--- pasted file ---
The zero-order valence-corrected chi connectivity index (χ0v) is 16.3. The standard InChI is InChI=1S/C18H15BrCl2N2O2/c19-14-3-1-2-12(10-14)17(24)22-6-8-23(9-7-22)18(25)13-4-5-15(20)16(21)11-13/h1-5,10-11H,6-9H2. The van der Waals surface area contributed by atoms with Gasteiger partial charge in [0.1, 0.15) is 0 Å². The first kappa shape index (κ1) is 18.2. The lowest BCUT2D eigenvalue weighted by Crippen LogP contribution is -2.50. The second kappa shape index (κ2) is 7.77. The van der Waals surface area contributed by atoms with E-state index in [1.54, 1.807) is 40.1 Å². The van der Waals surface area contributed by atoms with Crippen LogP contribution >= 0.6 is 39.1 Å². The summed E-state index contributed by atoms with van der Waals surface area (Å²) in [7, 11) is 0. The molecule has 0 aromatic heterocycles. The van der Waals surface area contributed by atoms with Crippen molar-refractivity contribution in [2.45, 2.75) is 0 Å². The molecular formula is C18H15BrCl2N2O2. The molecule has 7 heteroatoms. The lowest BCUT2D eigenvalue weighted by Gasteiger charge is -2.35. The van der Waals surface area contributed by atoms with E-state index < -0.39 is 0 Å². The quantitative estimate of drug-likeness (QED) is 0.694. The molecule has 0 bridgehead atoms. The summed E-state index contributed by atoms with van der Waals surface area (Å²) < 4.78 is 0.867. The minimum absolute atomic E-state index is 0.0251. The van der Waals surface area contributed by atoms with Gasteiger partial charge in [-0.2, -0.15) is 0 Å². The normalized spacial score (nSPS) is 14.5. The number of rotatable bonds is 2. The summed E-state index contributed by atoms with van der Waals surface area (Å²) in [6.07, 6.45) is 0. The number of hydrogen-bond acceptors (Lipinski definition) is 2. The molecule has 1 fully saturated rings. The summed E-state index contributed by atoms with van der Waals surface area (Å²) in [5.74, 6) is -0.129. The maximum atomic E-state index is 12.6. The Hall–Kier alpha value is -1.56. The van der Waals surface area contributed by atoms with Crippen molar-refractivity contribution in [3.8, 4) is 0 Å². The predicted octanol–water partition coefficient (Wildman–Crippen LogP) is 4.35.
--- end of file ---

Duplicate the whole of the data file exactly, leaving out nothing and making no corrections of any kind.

The zero-order valence-corrected chi connectivity index (χ0v) is 16.3. The standard InChI is InChI=1S/C18H15BrCl2N2O2/c19-14-3-1-2-12(10-14)17(24)22-6-8-23(9-7-22)18(25)13-4-5-15(20)16(21)11-13/h1-5,10-11H,6-9H2. The van der Waals surface area contributed by atoms with Gasteiger partial charge in [0.1, 0.15) is 0 Å². The first kappa shape index (κ1) is 18.2. The lowest BCUT2D eigenvalue weighted by Crippen LogP contribution is -2.50. The second kappa shape index (κ2) is 7.77. The van der Waals surface area contributed by atoms with E-state index in [1.54, 1.807) is 40.1 Å². The van der Waals surface area contributed by atoms with Crippen LogP contribution >= 0.6 is 39.1 Å². The summed E-state index contributed by atoms with van der Waals surface area (Å²) in [7, 11) is 0. The molecule has 0 aromatic heterocycles. The van der Waals surface area contributed by atoms with Crippen molar-refractivity contribution in [2.45, 2.75) is 0 Å². The molecular formula is C18H15BrCl2N2O2. The molecule has 7 heteroatoms. The lowest BCUT2D eigenvalue weighted by Gasteiger charge is -2.35. The van der Waals surface area contributed by atoms with E-state index < -0.39 is 0 Å². The quantitative estimate of drug-likeness (QED) is 0.694. The molecule has 0 bridgehead atoms. The summed E-state index contributed by atoms with van der Waals surface area (Å²) < 4.78 is 0.867. The minimum absolute atomic E-state index is 0.0251. The van der Waals surface area contributed by atoms with Gasteiger partial charge in [-0.2, -0.15) is 0 Å². The normalized spacial score (nSPS) is 14.5. The number of rotatable bonds is 2. The summed E-state index contributed by atoms with van der Waals surface area (Å²) in [6.07, 6.45) is 0. The number of hydrogen-bond acceptors (Lipinski definition) is 2. The molecule has 1 fully saturated rings. The summed E-state index contributed by atoms with van der Waals surface area (Å²) in [5.74, 6) is -0.129. The maximum atomic E-state index is 12.6. The Hall–Kier alpha value is -1.56. The van der Waals surface area contributed by atoms with Crippen molar-refractivity contribution in [3.8, 4) is 0 Å². The predicted octanol–water partition coefficient (Wildman–Crippen LogP) is 4.35.